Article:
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Marriage Equality

Amid Marriage Victories, Antigay Lawyer Grows Increasingly Desparate

Amid Marriage Victories, Antigay Lawyer Grows Increasingly Desparate


A history of questionable attitudes toward gay and lesbian couples has culminated in a desperate last-ditch attempt by attorney Monte Stewart to keep marriage from starting in Idaho.

It's been a bad couple of weeks for Monte Stewart, the attorney who defended Idaho and Nevada's respective bans on same-sex marriage.

Following his lackluster performance before the Ninth Circuit Court of Appeals, the court ruled that marriage bans in both states are unconstitutional. Now Stewart's making a last-ditch attempt to question the court's credibility. It's not going to work.

In his latest filing Monday, Stewart suggests that the court deliberately assigned marriage equality cases to judges who would be sympathetic to the plaintiffs, same-sex couples hoping to marry. It's a wildly unlikely conspiracy theory, and a desperate move.

"The appearance is strong and inescapable that the assignment of this case to this three-judge panel was not done through a neutral process," he writes, adding that "consistent public commentary" had identified certain judges as more favorably inclined towards the plaintiffs.

But Stewart isn't directly accusing the court of acting inappropriately. He's simply saying that it appears to have acted inappropriately and that he should be entitled to a rehearing with a larger panel for both the Idaho and Nevada cases.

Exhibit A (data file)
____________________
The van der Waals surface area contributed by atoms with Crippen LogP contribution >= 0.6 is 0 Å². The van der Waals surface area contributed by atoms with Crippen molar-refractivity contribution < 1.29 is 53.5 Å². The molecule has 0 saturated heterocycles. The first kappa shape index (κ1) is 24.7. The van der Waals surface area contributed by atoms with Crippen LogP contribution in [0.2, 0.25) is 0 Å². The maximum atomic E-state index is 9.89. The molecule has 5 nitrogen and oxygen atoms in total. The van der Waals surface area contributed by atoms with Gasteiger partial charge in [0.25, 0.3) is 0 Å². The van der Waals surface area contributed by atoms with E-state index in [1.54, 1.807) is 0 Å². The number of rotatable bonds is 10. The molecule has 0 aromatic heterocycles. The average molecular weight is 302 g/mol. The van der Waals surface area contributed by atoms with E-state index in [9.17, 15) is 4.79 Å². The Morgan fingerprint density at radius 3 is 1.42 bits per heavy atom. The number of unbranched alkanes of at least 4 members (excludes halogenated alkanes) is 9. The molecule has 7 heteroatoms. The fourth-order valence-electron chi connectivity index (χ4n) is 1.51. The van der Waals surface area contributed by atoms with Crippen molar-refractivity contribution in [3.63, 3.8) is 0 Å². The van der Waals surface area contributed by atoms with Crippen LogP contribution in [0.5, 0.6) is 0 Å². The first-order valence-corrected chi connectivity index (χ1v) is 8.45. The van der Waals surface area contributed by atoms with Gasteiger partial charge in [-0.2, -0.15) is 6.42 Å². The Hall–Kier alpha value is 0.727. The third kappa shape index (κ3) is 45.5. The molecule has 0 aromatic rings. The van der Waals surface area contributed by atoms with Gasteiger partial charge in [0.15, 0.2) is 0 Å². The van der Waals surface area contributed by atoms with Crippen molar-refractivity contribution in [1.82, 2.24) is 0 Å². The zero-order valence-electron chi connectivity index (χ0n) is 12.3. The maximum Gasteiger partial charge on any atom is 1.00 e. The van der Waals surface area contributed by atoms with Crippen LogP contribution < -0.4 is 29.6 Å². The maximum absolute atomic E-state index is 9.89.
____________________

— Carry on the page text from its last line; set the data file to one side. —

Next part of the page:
Stewart does not offer any suggestion as to how the court might have picked an unfair panel. He also doesn't explain why he waited until after the ruling to raise an objection.

The court is unlikely to grant the request for several reasons, not least of which is that same-sex couples have already started marrying in both states. The unanimous ruling against Stewart is consistent with rulings from other federal courts. The U.S. Supreme Court declined to weigh in on the issue earlier this month, indicating that a majority of the justices are satisfied with the rulings that overturned marriage bans.

Prior to this legalistic "Hail Mary," Stewart had difficultly justifying Idaho and Nevada's marriage bans during oral arguments. He misspoke several times before the court, and admitted to making up terms like "bonding right" to suggest that children are not entitled to have access to any primary caregiver other than their biological parents.

Stewart also claimed that allowing gay and lesbian couples to marry would discourage heterosexual men from bonding with their children. An incredulous Judge Marsha Berzon asked, "Has that happened in Massachusetts? ... My understanding is no."

Stewart's bizarre ideas about gay and lesbian couples date back even further than his defense of legally indefensible laws. "A fundamental purpose of marriage ... is to situate heterosexual passion," Stewart wrote in 2008, according to BuzzFeed's Chris Geidner.

The former U.S. attorney was also involved in the failed defense of Utah's marriage ban, and submitted a brief in support of California's now-defunct Proposition 8.

Of course, it's not all bad news for Stewart. His last payout from Idaho, before the Ninth Circuit ruled, was for over $71,000. When Stewart filed his latest motion, requesting a rehearing in the Idaho and Nevada cases before the full Ninth Circuit, Idaho officials would not confirm whether or not Stewart was still representing Gov. Butch Otter, according to the Spokesman-Review, a newpapser in nearby Spokane, Wash.

Stewart, a graduate of Brigham Young University, cofounded a now-abandoned organization known as the Marriage Law Foundation and cochaired the campaign that passed Utah's marriage ban.

He also wrote a 2004 post-graduate thesis on "Judicial Redefinition of Marriage," a process to which he has since made significant contributions.

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Matt Baume